Phil Connors (Murray) is a jaded Pittsburgh weatherman who is sent to Punxatawney, Pennsylvania to cover the annual Groundhog Day celebration and the local groundhog "celebrity" Punxatawney Phil. Connors, feeling he is generally too sophisticated for the assignment, grudgingly completes his report and attempts to rush out of town and return to Pittsburgh only to find himself caught in a snowstorm that he had predicted, on air, would miss the area. As a result he ends up stuck in Punxatawney for another night.
When Phil wakes up the next morning he immediately feels a sense of déjà vu when he, once again, wakes to the song I Got You Babe and the banal chatter of the radio announcers he had heard the day before, but dismisses it as nothing more than a mistake by the radio station. However, as soon as Phil arrives at the Groundhog Day celebration, he realizes he is living the same day over again.
Phil soon sees that his life is in a strange kind of stasis where he has to live Groundhog Day over and over again. He's not the kind of guy who comes to any fast realizations and rather than think there is a lesson to be learned by his strange situation, he instead spends countless days trying to seduce Rita (Andi McDowell), the television producer who accompanied him on the trip. When he fails in that endeavor he then goes through varying phases of behavior (much like the five stages of grief) where he tries to come to grips with the unending Groundhog Day. He does everything from kidnapping Puxatawney Phil and driving off a cliff to dropping a toaster in his bathtub only to end up in the same bed every morning and waking up to "I Got You Babe."
Murray's movie roles generally flow in the direction of playing the amiable slacker or the world-weary cynic and "Groundhog Day" puts him in the mold of the latter. He plays Connors with a biting superiority and lack of awareness to the feelings of those around him. But the best part of "Groundhog Day" is that he has landed in a town like Punxatawney where his urban-snark is mostly ignored thanks to the sweet naivete of the townspeople. Contrasting the accepting bewilderment of the small-town residents with Phil's increasingly unhinged antics is great fodder for Murray's style of comedy.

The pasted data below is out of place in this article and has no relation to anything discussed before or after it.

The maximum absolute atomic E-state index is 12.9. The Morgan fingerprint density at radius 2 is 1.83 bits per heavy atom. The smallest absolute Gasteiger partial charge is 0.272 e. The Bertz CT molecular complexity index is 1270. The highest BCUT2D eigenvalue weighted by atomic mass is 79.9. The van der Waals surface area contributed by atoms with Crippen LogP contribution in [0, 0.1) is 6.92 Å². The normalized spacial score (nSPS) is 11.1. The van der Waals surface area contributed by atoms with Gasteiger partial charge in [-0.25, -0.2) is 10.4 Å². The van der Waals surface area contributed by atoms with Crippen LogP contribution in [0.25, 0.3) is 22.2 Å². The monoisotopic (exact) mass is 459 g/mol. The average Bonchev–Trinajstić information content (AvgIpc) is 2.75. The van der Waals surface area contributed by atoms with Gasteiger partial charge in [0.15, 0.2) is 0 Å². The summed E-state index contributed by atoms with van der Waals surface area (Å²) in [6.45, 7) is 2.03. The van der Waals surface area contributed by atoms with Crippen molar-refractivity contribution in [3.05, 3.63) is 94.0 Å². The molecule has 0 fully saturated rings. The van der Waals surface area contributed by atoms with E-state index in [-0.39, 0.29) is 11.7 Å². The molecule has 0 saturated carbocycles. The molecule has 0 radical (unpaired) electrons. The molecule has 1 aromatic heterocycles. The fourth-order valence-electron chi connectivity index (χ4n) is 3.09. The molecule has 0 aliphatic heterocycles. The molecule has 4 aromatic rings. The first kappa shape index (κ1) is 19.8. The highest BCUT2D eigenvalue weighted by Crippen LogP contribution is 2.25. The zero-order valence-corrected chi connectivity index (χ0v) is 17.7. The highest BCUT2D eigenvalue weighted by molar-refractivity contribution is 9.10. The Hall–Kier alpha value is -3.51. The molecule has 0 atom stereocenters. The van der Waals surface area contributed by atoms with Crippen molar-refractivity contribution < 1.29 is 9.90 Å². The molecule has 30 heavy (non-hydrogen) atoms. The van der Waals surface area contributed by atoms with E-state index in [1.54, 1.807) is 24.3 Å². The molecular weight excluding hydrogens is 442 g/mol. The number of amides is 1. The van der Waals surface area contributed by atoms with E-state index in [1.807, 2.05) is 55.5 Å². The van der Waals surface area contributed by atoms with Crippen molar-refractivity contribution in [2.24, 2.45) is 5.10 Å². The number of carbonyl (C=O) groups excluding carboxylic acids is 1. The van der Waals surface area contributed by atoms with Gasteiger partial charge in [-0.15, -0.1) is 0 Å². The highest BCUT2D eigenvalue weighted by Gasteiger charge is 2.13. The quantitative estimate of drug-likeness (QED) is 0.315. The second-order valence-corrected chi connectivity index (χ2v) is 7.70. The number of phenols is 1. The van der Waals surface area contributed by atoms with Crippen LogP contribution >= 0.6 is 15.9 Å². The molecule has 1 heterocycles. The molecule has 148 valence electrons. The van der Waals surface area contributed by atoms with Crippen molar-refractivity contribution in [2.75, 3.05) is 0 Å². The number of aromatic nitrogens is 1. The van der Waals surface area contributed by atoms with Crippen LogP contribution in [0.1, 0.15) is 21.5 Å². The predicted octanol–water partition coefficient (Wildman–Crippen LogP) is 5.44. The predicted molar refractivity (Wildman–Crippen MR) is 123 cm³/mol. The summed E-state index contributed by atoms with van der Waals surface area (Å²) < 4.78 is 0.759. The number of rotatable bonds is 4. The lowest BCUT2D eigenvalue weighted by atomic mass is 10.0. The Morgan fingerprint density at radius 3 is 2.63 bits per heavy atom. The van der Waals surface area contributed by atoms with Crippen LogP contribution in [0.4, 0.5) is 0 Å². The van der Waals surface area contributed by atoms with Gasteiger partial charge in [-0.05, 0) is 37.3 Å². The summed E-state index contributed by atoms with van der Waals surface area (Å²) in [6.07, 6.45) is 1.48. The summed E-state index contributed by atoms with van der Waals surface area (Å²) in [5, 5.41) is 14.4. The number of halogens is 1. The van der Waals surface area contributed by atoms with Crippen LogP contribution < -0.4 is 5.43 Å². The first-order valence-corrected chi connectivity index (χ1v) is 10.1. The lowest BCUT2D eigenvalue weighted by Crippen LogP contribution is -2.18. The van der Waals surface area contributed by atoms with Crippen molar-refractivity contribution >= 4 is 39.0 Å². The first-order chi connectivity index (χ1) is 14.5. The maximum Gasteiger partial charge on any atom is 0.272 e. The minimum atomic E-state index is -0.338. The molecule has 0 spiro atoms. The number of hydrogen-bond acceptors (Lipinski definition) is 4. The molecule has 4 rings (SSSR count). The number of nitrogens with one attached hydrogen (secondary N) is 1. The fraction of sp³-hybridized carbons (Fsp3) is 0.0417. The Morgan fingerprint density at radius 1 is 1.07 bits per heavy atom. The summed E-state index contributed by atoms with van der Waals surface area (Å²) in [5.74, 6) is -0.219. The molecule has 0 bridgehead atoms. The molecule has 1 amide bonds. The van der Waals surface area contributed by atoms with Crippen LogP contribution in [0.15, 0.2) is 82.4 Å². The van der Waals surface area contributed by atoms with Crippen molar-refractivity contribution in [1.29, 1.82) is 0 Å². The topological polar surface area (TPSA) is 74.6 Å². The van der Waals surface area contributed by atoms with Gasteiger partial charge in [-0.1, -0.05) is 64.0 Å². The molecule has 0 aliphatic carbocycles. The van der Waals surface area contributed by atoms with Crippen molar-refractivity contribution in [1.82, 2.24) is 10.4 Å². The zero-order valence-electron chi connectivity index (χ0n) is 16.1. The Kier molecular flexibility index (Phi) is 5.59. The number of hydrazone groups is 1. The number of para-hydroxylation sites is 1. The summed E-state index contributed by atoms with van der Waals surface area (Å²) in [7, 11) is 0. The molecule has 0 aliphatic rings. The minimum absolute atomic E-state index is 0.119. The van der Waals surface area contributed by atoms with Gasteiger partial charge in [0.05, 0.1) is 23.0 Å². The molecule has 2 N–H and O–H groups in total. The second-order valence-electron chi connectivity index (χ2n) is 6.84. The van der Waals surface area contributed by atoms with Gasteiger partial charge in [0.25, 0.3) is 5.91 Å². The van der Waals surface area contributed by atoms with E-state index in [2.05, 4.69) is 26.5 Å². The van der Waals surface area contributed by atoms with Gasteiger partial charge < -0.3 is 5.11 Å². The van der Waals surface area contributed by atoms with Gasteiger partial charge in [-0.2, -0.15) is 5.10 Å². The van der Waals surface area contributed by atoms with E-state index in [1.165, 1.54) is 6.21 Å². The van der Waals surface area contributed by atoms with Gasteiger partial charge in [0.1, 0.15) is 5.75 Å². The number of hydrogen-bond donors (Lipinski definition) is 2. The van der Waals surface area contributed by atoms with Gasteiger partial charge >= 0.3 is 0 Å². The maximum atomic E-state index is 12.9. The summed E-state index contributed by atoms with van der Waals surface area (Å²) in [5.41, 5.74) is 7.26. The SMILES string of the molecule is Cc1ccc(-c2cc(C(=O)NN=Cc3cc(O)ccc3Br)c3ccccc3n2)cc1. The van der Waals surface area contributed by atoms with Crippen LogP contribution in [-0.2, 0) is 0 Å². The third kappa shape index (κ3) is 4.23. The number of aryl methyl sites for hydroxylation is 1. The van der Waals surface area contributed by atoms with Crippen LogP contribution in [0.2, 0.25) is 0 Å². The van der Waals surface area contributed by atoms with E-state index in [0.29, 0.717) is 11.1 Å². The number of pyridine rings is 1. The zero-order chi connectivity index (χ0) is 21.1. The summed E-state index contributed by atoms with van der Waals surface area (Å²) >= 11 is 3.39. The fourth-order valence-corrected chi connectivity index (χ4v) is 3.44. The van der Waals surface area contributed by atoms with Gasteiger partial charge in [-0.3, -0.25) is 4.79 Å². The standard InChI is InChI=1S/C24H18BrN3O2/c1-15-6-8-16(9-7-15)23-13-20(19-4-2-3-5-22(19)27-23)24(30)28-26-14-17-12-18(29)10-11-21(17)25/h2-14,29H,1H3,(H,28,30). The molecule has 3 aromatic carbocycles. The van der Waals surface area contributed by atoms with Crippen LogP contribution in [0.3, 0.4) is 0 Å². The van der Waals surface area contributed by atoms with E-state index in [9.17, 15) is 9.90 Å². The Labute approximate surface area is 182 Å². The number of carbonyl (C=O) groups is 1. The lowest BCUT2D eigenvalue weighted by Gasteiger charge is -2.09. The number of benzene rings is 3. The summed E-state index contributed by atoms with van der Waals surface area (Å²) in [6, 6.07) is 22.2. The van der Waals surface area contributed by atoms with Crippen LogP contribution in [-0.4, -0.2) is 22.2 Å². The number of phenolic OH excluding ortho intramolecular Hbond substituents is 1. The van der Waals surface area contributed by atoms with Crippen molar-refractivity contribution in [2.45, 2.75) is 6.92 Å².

The greatest mystery in "Groundhog Day" isn't why Phil is stuck in Punxsatawney, but for how long. Director Harold Ramis has suggested a time frame of 10-40 years, so it's really up to the viewer to decide. The segments that are repeated showing Connors interacting with the same people over and over again give a great impression of the futility Phil feels at trying to force certain outcomes (usually involving the seduction of Rita) and his manic frustration is hilarious. There is the inevitable progression in Phil's behavior toward something more noble than his earlier selfishness, but it's a slow one. Murray is as his cantankerous best through most of the film and the humor comes from watching him try to make sense of things in his self centered way. The heart of the movie mostly rests on the optimistic shoulders of Rita. McDowell plays her sweetly, and a little innocently, but the character is never fooled by Phil's manipulations. If Rita weren't there, it would take Phil twice as long to figure out that he should be trying to be a better man.
"Groundhog Day" is the kind of movie that's all too rare these days. It relies on the cleverness of the script and the skill of the actors to sell it's incredible premise rather than the flash of the special effects to which we've become so accustomed. The storytelling is first rate, and so is the comedy. The dialog is clever and the resolution to the story has an old-fashioned kind of sentimentality that you saw before scriptwriters decided we were too cool to enjoy it anymore. It's the sort of movie making I wish we saw more of these days and a real gem to revisit when you have the chance.